Our oft-repeated Christmas story centres around one of the boldest statements ever proclaimed: “Glory to God in the highest, and on earth peace, goodwill toward men!” (Luke 2:14)
In a world that often seems devoid of peace, full of war and rife with strife, a statement like this can feel like an impossible dream.
Last week, I entered into one of the most tangible of these conflicts with a visit to the refugee camp in Calais. I have seen the refugee crisis from many angles. I’ve read the articles, watched the news, debated the politics, and wondered what in the world is “right” in what has become one of the largest global issues of our time.
Entering the camp holds a certain shock. The flapping tents are pitched around muddy roads. The mixing of countries and cultures is as diverse as a map of the world. They estimate between 500/600 currently occupy the camps, with up to 100 new arrivals per day. Two warehouses, full of dedicated and sacrificial volunteers, manage the distribution to those in stark and desperate need.
Even in the midst of the warehouses, even among the volunteers, the debate carries on. Even as we sorted supplies, clothing, tents, and blankets, people wonder aloud: where will the people go? What is the long-term solution?
And in the brisk professional efficiency of a camp distribution, the questions are lost in the simple need. Each volunteer holds a position: of blocking the jostling crowd, of pulling supplies from the van, of handing one item per person, mindful of the equality of distribution. The humanity of the refugees reduced to head counts. 500 blankets to 500 men, handed out in 15 blurrily-fast minutes, passed in the blink of an eye. There were many, but somehow they were all the same. Peace feels like a distant concept.
On our final day, we simply walked through the camp. We carried no supplies, no gifts, no money. And it was on this visit, as I entered the temporary wooden structures that housed a family of nine, as we sang in a flapping, muddy church in a tent, as we sat cross-legged in an Afghan restaurant that serves no Afghan food (“only eggs”) and drank sweet, milky chai with 40 men, in these places, I experienced the humanity of a refugee camp.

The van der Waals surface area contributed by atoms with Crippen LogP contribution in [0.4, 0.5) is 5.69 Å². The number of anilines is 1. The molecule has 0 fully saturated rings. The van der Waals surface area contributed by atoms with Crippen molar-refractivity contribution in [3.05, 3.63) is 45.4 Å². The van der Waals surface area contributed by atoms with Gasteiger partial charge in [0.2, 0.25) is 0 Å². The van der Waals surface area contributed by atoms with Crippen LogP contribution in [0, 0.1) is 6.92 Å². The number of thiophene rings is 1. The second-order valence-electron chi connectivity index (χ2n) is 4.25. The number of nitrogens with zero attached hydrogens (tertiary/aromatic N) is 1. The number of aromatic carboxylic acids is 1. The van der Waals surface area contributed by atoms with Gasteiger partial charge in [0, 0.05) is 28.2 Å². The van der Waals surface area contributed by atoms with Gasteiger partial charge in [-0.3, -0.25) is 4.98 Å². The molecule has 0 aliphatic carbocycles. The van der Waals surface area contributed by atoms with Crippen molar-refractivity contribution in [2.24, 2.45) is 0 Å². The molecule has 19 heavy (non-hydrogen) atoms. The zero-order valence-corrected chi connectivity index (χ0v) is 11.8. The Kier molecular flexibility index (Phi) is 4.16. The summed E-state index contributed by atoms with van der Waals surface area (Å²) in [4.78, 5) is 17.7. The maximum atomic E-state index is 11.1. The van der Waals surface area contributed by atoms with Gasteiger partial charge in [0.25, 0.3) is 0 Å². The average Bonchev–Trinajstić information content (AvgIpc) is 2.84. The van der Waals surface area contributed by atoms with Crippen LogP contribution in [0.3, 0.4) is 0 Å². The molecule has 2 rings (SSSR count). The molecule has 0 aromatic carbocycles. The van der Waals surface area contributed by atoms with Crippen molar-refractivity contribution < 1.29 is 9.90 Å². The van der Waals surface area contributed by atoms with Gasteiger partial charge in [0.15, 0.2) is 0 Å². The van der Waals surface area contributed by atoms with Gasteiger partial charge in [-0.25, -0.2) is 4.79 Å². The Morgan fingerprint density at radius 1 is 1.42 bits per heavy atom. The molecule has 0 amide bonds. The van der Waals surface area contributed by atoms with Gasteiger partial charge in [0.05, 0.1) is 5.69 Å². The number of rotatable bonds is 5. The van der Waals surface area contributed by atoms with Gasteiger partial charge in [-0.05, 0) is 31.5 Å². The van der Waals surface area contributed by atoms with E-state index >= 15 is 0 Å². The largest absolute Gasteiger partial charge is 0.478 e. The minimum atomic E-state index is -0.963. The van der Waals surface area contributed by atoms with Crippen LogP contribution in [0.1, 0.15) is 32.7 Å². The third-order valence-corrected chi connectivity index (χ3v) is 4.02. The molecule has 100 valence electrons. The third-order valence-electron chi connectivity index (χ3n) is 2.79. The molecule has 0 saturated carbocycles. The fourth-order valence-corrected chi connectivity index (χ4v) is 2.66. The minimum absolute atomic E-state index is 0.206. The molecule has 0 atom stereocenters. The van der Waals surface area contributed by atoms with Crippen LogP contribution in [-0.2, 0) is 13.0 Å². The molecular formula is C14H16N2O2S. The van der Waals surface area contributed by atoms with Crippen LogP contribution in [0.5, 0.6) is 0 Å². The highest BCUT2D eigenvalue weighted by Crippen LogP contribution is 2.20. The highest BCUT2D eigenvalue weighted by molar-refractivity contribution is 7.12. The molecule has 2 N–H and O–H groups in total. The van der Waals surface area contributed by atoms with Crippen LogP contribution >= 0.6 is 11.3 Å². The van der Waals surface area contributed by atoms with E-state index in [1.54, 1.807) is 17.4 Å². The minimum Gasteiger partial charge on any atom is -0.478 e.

It was here I was reminded that Jesus, the God I love, spent his first years as a refugee. His family fled their country of birth. In his later years, he often had no place to rest his head. My God was a refugee.
This part of the Christmas story strikes home with a special clarity to me this year. If my life, my family, my child was in danger, would I not be the first to flee?
If I knew that I could provide a better, safer, more generous life for the ones I love, would I allow anything to stop me?
I have no answers to the global crisis, no wisdom for the long-term placement, no peace in the political crisis.
I simply know this: in Calais, five hours from my home, more than 5,000 people sit in muddy squalor, and if nothing else, I believe that I am called to love the Lord my God with all my heart, and to love my neighbour as myself.
It’s in the love of Christ that we find peace in wartime. It’s in the humanity of our fellow-man that we discover that the good-will He gave was for us, and for them.
May we love the ones in front of us, regardless of the politics and debates, with the same love we were generously given at the cross.